Carbon Monoxide Safety Tips

It is very important to remember safety tips about carbon monoxide, given the latest story that happened right here in our area, where a family of 6 was hospitalized due to carbon monoxide poisoning. Here are some tips and safety precautions to follow:

Carbon Monoxide is a gas that has no odor, and is very poisonous! It can make a person experience flu-like symptoms. In the wake of that exact thing happening to a local family, a Press Conference was held to give further information about this gas for those who may not be aware. In the home, heating and cooking devices that burn fuel can be sources of carbon monoxide.

An annual appliance inspection can help prevent any potential problems. Carbon monoxide detectors provide a second line of defense, but they should not be used as a substitute for an annual furnace inspection!

In addition to an annual inspection, customers should change furnace filters according to the manufacturer’s instructions to receive the best possible value for their heating dollars. A thorough inspection should include the following:

– Lubricating the blower bearings and blower motor as recommended

– Visually inspecting all vents, the heat exchanger and filters.

-Checking the pilot light if the furnace has one.

-Clearing the main burners.

-Clearing the furnace area of any dust or combustible materials

-Cleaning dust from the blower compartment

-Do not forget the other gas appliances such as water heaters, gas logs, vent-free heaters, ranges and clothes dryers.

To help prevent Carbon Monoxide Poisoning:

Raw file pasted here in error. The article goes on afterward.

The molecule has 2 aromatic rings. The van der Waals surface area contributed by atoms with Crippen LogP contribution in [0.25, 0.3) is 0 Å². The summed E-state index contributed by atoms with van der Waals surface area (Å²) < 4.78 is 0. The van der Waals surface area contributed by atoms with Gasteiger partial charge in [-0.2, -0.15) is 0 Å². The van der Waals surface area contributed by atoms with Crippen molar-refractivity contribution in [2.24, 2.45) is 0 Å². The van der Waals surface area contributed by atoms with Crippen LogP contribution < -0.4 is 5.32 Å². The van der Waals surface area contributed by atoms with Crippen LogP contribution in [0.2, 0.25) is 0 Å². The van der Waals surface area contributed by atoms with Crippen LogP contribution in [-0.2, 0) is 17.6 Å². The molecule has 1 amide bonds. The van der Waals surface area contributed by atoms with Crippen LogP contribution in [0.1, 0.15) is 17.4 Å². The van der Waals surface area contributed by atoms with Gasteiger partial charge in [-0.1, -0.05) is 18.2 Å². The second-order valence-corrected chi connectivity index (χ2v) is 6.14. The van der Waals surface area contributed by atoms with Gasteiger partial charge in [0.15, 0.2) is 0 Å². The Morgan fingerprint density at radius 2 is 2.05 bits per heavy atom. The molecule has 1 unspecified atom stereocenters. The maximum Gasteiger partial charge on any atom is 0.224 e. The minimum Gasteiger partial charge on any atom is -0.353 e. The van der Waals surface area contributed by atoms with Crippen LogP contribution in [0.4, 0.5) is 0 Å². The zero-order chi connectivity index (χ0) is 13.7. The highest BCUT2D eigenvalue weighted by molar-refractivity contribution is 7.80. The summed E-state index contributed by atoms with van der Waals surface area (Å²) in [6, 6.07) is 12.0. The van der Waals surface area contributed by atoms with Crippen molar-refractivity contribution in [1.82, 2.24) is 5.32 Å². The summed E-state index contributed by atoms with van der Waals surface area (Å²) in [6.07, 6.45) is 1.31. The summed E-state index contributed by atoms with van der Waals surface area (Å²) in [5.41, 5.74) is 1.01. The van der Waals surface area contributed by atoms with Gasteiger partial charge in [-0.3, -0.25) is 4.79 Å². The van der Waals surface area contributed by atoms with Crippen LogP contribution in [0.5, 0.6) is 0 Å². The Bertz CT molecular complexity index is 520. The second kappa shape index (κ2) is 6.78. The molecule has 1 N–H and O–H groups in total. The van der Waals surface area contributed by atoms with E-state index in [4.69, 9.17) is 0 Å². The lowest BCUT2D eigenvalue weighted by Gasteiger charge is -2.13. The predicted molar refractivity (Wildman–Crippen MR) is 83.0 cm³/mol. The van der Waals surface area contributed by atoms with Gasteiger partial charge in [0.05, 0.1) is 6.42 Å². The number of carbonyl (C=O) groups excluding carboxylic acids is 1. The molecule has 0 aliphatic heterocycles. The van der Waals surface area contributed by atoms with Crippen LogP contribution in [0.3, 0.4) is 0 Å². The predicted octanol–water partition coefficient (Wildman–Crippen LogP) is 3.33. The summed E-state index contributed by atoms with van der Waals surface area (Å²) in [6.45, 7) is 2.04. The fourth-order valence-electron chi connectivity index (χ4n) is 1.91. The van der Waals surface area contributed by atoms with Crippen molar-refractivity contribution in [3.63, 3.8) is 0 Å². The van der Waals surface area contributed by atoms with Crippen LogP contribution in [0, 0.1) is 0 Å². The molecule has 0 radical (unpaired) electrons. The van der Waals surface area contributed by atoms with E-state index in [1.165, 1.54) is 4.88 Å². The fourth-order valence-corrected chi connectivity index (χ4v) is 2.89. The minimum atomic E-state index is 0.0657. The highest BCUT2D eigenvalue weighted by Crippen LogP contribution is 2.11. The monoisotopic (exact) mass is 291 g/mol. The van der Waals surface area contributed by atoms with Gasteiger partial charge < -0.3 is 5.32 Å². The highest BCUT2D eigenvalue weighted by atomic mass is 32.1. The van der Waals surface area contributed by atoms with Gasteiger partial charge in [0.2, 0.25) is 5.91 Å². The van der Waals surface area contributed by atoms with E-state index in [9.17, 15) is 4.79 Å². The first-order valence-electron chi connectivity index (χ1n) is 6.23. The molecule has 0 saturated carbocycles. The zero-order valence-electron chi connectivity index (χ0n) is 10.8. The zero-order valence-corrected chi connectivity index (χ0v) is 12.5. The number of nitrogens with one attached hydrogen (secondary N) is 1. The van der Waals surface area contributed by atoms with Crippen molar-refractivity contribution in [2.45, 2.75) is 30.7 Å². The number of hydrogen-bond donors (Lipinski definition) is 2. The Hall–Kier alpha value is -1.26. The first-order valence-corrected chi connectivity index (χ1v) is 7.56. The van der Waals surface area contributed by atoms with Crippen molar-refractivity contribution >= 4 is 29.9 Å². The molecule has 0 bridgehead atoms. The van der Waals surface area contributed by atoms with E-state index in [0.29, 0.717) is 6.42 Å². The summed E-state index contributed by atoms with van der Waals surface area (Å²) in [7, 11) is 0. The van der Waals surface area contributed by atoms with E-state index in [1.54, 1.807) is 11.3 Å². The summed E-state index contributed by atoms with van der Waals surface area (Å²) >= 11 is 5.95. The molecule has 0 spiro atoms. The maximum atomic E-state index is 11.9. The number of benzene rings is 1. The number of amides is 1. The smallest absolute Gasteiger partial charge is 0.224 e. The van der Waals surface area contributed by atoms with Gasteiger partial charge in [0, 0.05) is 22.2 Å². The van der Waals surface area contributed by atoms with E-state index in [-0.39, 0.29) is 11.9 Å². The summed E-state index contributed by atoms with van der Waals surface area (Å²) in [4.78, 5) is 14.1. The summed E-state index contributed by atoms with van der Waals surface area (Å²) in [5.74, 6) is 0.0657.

– When warming a vehicle, move it out of the garage, make sure to clear snow away, and make sure the exhaust pipe is not blocked.

– During and after a snowstorm, make sure the vents for the dryer, furnace, stove and fire place are clear of snow build-up.

– A generator should be used outdoors.

– Gas or charcoal grills can produce CO, only use them outside!

– Never use stove or oven to heat your home

It is important to also note that about 170 people in the United States die every year from CO produced by non-automotive consumer products.

Symptoms of CO poisoning:

-Headache, fatigue, shortness of breath, nausea, and dizziness.

-High level CO poisoning results in progressively more severe symptoms including:

-Mental confusion, vomiting, loss of muscular coordination, loss of consciousness, and ultimately death.

Most people will not experience any symptoms from prolonged exposure to CO levels of approximately 1 to 70 ppm but some heart patients might experience an increase in chest pain. As CO levels increase and remain above 70 ppm, symptoms become more noticeable and can include the ones mentioned above!

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